Despite the injury, the gritty Walsh led the team in both scoring and rebounds with 17 points and six boards and scored 13 points and four rebounds in the loss to Manhattan. A couple months later, Walsh is ready to play ball.
In 2003 the orange and blue faithful noticed a team that just could not defend the other teams go-to-guy. Kentucky's Gerald Finch, Vanderbilt's Matt Freije and Mississippi State's Timmy Bowers were just a few of the guys that torched the Gators. The departure of Justin Hamilton never hurt so badly. This off season Walsh, ever so talented offensively, has been focusing on priming his defensive game under new assistant coach Larry Shyatt.
"He brings a whole different defensive concept and tie that in with Coach Donovan's aggressiveness and press, I think it's going to be great," Walsh said. "We have at least one, maybe two individual workouts a week, and I've never had an individual defensive work out since I've been here."
With Walsh bumping up his defensive game, this could equate to ever more minutes for the gritty junior.
"Defense is a lot about effort. And just a mentality and I think they're trying to build that mentality," he added. "Plus, we're learning the fundamentals and we're going be more disruptive this year. I don't think it can do anything but help."
One area that Walsh needs to key in on is being less disruptive at times on the offensive side of the ball. The ever gifted passer and slasher, Walsh became turnover prone at times in trying to do much with the ball and having it skirt away from him or being tossed out of bounds. By settling down on offense and improving his 16 points per game average, he could be an even bigger force in 2004.
Walsh needs just 107 points to join the 1,000- point club. Combined with David Lee (already a member) and Anthony Roberson (56 points shy), UF could have three 1,000-point club members for the first time since 2001-2001 when Udonis Haslem, Matt Bonner and Brett Nelson accomplished the feat. Not bad company to be in.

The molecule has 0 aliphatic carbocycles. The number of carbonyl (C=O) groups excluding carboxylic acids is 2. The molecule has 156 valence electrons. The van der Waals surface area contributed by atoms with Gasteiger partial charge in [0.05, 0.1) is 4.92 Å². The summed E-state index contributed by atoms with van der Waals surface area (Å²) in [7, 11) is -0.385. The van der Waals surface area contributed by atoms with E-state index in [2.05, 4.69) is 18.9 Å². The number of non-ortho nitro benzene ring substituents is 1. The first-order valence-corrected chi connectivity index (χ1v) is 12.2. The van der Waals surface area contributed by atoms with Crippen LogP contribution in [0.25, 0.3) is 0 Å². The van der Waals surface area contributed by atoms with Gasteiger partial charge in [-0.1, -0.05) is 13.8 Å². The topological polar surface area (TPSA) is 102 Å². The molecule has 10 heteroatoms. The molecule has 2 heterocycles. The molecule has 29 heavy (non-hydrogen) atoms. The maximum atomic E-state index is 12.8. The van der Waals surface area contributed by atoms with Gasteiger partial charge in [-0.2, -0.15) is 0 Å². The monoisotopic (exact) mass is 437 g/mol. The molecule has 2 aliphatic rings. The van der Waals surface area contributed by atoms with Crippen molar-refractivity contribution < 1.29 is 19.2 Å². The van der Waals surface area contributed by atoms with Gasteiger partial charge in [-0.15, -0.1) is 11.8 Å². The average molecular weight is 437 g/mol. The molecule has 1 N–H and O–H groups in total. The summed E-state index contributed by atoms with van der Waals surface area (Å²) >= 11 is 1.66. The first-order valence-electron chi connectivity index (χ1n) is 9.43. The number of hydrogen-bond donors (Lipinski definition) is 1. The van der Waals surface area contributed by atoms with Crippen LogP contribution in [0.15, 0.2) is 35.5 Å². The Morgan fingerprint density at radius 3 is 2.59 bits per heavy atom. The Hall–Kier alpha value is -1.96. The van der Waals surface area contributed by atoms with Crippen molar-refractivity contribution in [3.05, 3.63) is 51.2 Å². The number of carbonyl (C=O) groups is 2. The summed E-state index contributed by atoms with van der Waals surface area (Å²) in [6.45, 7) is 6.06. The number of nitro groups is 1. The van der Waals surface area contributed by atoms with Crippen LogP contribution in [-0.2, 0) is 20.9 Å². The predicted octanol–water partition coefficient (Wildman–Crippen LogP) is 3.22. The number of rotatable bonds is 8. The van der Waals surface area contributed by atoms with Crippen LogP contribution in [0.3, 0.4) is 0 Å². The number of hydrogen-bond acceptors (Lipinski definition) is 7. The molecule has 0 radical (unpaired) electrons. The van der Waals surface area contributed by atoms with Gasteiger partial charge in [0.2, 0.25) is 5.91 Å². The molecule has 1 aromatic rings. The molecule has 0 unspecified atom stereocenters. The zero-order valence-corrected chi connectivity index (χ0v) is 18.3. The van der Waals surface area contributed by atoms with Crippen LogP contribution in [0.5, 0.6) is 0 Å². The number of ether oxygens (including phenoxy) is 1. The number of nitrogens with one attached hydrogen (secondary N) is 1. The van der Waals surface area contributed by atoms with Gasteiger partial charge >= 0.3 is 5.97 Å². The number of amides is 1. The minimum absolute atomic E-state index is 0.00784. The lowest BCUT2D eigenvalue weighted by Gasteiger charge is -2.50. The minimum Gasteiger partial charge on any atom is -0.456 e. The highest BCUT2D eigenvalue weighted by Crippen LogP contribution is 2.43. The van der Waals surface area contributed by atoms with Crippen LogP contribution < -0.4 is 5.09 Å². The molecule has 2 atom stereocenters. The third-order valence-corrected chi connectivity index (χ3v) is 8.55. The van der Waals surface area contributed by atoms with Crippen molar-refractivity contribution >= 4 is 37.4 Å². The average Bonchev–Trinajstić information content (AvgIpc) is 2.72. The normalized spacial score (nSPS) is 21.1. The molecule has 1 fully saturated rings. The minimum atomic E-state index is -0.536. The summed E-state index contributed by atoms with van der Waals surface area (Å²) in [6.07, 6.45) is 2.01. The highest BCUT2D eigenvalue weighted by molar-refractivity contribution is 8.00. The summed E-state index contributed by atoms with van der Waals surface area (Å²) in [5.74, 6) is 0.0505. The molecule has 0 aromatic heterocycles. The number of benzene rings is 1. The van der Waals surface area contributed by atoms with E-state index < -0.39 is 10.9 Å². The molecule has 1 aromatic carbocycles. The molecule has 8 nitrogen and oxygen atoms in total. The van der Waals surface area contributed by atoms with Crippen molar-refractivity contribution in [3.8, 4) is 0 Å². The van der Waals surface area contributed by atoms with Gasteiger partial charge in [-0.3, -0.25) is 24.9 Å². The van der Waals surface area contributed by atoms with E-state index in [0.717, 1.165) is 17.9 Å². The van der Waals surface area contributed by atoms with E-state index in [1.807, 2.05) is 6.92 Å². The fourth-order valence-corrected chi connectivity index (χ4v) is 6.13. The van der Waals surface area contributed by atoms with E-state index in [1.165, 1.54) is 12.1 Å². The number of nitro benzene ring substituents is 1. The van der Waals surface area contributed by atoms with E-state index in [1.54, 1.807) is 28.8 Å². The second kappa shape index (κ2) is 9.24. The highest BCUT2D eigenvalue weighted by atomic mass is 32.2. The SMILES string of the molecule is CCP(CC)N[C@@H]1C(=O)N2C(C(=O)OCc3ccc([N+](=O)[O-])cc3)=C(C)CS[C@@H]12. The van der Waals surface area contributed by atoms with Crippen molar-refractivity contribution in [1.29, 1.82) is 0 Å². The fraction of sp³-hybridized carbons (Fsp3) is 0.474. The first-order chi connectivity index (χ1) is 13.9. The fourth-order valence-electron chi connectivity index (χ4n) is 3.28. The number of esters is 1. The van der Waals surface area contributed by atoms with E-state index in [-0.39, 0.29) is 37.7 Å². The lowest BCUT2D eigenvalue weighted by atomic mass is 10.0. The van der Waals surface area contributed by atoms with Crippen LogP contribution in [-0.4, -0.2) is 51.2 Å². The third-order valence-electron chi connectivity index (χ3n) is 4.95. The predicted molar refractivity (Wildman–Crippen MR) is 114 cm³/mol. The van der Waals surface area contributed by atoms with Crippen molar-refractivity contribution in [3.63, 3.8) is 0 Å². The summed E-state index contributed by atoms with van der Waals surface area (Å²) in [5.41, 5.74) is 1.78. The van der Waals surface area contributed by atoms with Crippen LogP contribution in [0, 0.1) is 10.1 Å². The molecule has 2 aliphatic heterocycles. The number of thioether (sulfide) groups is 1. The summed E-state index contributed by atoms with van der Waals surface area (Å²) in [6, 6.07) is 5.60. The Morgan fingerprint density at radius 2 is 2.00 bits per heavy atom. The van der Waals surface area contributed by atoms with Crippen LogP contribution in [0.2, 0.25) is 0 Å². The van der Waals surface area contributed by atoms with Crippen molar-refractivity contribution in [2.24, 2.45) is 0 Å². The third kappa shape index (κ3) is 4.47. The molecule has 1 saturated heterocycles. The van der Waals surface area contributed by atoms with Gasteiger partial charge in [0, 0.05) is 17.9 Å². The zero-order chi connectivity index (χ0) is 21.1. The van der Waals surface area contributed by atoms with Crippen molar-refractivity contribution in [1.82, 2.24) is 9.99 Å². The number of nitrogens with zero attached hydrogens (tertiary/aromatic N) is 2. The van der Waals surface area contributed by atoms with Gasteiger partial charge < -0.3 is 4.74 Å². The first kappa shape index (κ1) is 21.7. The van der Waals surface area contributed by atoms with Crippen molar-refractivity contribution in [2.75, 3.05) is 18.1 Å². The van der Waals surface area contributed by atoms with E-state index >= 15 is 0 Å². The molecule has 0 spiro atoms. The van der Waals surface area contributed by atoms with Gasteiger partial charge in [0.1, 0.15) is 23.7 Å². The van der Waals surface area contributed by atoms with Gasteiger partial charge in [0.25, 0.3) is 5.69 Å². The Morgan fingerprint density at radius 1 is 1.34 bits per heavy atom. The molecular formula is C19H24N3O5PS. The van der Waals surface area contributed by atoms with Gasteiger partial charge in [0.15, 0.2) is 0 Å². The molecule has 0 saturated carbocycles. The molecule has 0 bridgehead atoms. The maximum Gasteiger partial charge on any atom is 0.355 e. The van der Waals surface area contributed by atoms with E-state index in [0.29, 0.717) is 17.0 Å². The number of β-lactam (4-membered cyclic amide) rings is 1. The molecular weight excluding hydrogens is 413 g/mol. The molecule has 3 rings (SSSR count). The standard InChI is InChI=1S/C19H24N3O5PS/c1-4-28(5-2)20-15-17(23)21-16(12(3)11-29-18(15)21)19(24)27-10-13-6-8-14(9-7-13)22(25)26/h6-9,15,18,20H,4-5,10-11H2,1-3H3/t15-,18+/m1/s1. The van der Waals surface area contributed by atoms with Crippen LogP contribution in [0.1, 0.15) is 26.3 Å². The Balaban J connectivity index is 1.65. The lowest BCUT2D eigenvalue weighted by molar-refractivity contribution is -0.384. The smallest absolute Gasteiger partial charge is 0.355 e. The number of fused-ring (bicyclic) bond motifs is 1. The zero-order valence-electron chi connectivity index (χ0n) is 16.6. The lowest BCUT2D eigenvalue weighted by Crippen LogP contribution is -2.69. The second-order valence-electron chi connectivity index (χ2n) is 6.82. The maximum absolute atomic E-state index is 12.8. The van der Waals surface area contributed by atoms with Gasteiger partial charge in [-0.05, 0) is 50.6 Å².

Providing a much different look to opposing teams at the small forward slot, Mohamed Abukar's 6 foot 10 inch body could provide some trouble for match ups. In 2003 Abukar's season was marred by a shoulder injury that affected him much of the year. With off season shoulder surgery and increasing his weight 20 lbs, Abukar should be in full form when 2004 tips off.
Abukar's tall frame gives the Gators a perfect fit at the small forward spot with his ability to nail the open three. He will be looking to drive more to the basket with his added bulk in 2004. The lone drawback to having a guy his size play the small forward position is that he struggles in defending quicker crafter guys.
Freshman Corey Brewer was a high school McDonald's All-American who averaged 30 points and 13 boards as a senior. A swingman at heart, Brewer will play the small forward and shooting guard position as 2004.
Brewer can hit the shot from the outside, but perhaps is strongest feat comes on the defensive side. He provides the Gators with a strong defensive presence thanks to his gigantic wing span and his ability to defend on the perimeter. While he is far from being bestowed with the next Justin Hamilton title, I believe he along with Taurean Green will have the biggest impact in 2004 from the freshman point of view.
Under the tutelage of Larry Shyatt, the 6 foot 8 inch Brewer could prove to be the next great Gator defender. The combination of Walsh (6'6"), Brewer (6'8") and Abukar (6'10") provides Florida with plenty of options to go with in 2004 at the small forward position.
Thursday will take a look at the shooters at the one and two positions.